My Say: Giant Statues Towering Over the Beach

By Jerry Francis

On the high walls of the temple’s complex are towering statues looking out to the Straits of Melaka towards the popular fishing spot of Pulau Sembilan, which can be seen on the horizon.

And, walking amidst those giant statues gives the feeling of being in a filming location of an epic Chinese mythological movie.

If you have been to the Tua Pek Kong Temple in Pasir Panjang Laut, just south of Lumut, you would no doubt agree that it is a sight to behold.

There are not just a handful of statues but 98 of them, some of which are as tall as 15m. While the shortest is over 2m.

These statues, mostly white, are of various Chinese deities and mythological and zodiac characters. Among them are Kuan Yin (Goddess of Mercy), Ma Zu (Queen of Heaven), Jiu Tian Zuan Nu (Mysterious Lady of the Ninth Heaven), Jin Tong (Golden Boy), Wen Guan and Wu Guan (Gods of Academic and Martial Arts), Yu Nun (Jade Maiden) and Si Da Jin Gang (the Four Guardians of the Gates).

All were shipped in from China and erected on the walls of the temple’s complex and as well as inside among the beautifully landscaped gardens of fish and tortoise ponds.

Thus, the temple complex, which houses both the Tua Pek Kong Temple and Kuan Yin Temple, is attracting devotees and tourists from all over the country and abroad.  It is easily accessible by road from Teluk Intan and Lumut.

The temple has transformed from just a small shrine on the beach to a major tourist attraction in Perak.

It is a testimony of how projects implemented and maintained by the private sector are improving from year to year to boost tourism, while those of the public sector are deteriorating due to lack of activities and poor maintenance.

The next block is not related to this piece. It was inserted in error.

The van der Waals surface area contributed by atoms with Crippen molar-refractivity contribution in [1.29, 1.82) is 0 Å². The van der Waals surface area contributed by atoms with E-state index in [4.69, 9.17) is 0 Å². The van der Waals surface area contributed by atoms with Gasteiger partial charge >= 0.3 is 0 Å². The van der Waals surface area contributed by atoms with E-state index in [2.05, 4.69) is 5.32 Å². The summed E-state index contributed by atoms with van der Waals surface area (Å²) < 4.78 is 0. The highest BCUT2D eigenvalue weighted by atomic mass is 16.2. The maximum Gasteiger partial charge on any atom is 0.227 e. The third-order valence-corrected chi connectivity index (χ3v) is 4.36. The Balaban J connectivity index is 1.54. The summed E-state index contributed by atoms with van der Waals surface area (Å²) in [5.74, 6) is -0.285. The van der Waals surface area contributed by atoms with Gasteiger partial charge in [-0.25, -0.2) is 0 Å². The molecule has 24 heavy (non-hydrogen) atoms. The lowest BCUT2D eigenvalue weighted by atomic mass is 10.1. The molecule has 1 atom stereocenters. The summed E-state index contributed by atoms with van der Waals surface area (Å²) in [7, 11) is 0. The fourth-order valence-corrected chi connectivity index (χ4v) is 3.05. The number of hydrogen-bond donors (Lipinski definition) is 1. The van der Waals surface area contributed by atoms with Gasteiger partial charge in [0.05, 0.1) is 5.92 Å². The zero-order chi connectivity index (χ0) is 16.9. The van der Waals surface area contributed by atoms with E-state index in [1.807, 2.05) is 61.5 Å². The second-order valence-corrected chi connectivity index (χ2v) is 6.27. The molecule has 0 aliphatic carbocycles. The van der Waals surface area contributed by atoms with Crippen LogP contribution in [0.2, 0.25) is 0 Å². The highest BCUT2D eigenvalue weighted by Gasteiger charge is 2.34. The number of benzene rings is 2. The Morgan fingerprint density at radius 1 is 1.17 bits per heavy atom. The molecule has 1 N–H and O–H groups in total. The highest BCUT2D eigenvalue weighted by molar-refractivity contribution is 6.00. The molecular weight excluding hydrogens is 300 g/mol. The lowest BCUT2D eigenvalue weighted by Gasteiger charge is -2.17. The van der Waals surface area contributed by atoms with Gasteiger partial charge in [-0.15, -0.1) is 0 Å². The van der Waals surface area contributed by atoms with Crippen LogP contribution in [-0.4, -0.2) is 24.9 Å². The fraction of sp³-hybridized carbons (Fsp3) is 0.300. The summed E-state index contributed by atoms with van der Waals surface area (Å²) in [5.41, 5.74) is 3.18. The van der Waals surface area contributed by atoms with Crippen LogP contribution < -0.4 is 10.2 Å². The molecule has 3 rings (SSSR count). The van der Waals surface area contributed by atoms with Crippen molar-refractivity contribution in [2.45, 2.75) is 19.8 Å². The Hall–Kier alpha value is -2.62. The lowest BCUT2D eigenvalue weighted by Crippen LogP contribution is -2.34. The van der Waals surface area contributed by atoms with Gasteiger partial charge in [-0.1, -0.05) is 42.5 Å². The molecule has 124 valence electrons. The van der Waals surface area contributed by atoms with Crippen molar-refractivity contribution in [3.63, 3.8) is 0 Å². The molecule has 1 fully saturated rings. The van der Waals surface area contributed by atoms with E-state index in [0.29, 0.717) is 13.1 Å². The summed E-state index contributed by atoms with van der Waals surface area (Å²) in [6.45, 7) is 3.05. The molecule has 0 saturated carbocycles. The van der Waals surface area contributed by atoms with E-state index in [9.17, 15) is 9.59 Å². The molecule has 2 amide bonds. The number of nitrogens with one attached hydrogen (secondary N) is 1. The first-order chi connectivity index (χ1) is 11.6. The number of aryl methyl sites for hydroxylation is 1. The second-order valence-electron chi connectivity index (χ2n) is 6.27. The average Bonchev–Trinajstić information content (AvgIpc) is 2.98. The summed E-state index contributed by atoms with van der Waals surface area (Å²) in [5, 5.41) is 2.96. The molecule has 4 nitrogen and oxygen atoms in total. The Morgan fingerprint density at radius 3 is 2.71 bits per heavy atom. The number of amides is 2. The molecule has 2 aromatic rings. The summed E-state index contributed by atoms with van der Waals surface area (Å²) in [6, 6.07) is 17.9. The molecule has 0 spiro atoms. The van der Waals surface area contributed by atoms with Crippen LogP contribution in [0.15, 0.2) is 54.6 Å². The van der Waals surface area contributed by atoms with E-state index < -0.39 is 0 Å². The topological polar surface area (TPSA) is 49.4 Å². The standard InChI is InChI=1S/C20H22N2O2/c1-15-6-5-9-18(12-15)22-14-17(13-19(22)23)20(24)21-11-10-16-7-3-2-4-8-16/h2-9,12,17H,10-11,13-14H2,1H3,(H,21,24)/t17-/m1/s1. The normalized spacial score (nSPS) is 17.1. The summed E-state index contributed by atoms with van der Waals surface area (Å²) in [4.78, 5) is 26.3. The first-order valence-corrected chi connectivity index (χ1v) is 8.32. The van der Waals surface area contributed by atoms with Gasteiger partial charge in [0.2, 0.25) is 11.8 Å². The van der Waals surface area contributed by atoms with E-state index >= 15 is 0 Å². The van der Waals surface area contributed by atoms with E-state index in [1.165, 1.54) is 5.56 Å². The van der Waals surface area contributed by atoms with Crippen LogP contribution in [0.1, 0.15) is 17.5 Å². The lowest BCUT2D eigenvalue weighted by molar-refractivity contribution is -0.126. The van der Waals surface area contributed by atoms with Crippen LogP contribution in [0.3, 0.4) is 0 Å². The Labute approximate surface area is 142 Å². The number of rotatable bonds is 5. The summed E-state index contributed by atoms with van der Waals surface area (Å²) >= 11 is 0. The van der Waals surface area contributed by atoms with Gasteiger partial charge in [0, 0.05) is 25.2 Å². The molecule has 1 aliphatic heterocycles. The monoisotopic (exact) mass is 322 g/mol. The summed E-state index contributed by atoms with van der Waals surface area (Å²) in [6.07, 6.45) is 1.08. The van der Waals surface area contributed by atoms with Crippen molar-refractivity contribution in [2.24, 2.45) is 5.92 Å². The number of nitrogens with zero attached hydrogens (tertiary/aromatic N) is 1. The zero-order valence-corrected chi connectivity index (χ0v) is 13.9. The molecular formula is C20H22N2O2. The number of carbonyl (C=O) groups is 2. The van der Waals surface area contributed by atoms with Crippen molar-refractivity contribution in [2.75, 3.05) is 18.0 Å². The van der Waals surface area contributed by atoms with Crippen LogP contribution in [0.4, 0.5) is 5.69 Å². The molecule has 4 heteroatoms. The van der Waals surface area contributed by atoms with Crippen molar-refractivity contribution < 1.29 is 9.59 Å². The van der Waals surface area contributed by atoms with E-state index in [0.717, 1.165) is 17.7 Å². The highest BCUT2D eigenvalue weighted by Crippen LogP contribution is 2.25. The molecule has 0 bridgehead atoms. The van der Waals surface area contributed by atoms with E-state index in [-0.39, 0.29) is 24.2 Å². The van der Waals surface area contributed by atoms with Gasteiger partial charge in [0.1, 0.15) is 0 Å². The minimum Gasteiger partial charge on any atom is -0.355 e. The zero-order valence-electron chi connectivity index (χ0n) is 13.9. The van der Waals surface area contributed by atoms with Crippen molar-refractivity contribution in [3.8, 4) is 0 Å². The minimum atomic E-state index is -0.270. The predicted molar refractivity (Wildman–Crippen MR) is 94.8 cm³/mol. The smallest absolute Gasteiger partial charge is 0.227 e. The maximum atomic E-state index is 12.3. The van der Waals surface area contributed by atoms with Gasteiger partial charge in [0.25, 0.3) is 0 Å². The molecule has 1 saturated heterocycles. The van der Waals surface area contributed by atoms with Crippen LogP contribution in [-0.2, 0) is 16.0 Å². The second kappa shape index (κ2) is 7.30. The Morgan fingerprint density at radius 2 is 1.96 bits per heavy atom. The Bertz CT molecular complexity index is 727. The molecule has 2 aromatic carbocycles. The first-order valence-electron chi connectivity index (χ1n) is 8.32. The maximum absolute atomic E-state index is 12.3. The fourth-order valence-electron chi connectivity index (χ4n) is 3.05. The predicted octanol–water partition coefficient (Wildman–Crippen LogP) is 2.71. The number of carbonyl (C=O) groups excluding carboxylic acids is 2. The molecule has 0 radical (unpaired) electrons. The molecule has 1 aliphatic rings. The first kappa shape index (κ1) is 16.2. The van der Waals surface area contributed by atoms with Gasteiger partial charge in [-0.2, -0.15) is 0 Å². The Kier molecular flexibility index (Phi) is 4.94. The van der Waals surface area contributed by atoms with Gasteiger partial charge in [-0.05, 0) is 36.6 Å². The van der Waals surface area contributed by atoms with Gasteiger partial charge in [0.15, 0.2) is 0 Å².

In spite of its being surrounded by Malay villages and with only three Chinese families living in the area, the temple has been able to carry out its religious activities harmoniously.

According to local residents, Tua Pek Kong Temple has been in existence in the area for over a century. It had been moved from its original site on the beach to further inland.

The temple is said to have made numerous miraculous predictions and as a result became well-known. Hence over the years, more and more devotees began to flock in and donated to the expansion of the temple.

It celebrates the birthday of Tua Pek Kong with a grand dinner on the 29th day of the seventh month of the Lunar calendar every year.

However, one might be puzzled as to how the Tua Pek Kong deity came to be worshipped together with Kuan Yin, Goddess of Mercy.

It all began in 1993 when a monk saw a statue of Kuan Yin being washed ashore and an inner voice urged him to pick it up. Subsequently, a small temple was built for the statue on the beach in honour of the Goddess.

The statue was soon stolen and was returned as predicted through a Tua Pek Kong’s medium.

In less than two weeks, it was again stolen. Shortly after that a female devotee returned the statue to the temple and it has since remained within the Tua Pek Kong Temple.

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